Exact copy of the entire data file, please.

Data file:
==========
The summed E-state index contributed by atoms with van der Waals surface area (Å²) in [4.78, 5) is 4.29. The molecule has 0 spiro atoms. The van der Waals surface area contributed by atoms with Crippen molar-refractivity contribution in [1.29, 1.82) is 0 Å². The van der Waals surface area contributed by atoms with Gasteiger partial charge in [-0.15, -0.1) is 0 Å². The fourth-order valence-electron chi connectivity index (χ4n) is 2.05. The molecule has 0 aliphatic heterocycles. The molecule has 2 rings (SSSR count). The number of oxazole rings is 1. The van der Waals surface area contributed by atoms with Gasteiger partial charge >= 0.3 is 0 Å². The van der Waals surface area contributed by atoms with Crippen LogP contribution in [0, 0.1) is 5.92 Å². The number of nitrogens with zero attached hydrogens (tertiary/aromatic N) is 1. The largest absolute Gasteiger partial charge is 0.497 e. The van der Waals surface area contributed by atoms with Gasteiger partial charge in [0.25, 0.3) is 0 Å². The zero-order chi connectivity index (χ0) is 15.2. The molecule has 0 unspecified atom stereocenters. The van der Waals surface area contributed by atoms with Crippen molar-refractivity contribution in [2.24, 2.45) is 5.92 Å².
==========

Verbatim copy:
The summed E-state index contributed by atoms with van der Waals surface area (Å²) in [4.78, 5) is 4.29. The molecule has 0 spiro atoms. The van der Waals surface area contributed by atoms with Crippen molar-refractivity contribution in [1.29, 1.82) is 0 Å². The van der Waals surface area contributed by atoms with Gasteiger partial charge in [-0.15, -0.1) is 0 Å². The fourth-order valence-electron chi connectivity index (χ4n) is 2.05. The molecule has 0 aliphatic heterocycles. The molecule has 2 rings (SSSR count). The number of oxazole rings is 1. The van der Waals surface area contributed by atoms with Gasteiger partial charge >= 0.3 is 0 Å². The van der Waals surface area contributed by atoms with Crippen LogP contribution in [0, 0.1) is 5.92 Å². The number of nitrogens with zero attached hydrogens (tertiary/aromatic N) is 1. The largest absolute Gasteiger partial charge is 0.497 e. The van der Waals surface area contributed by atoms with Gasteiger partial charge in [0.25, 0.3) is 0 Å². The zero-order chi connectivity index (χ0) is 15.2. The molecule has 0 unspecified atom stereocenters. The van der Waals surface area contributed by atoms with Crippen molar-refractivity contribution in [2.24, 2.45) is 5.92 Å².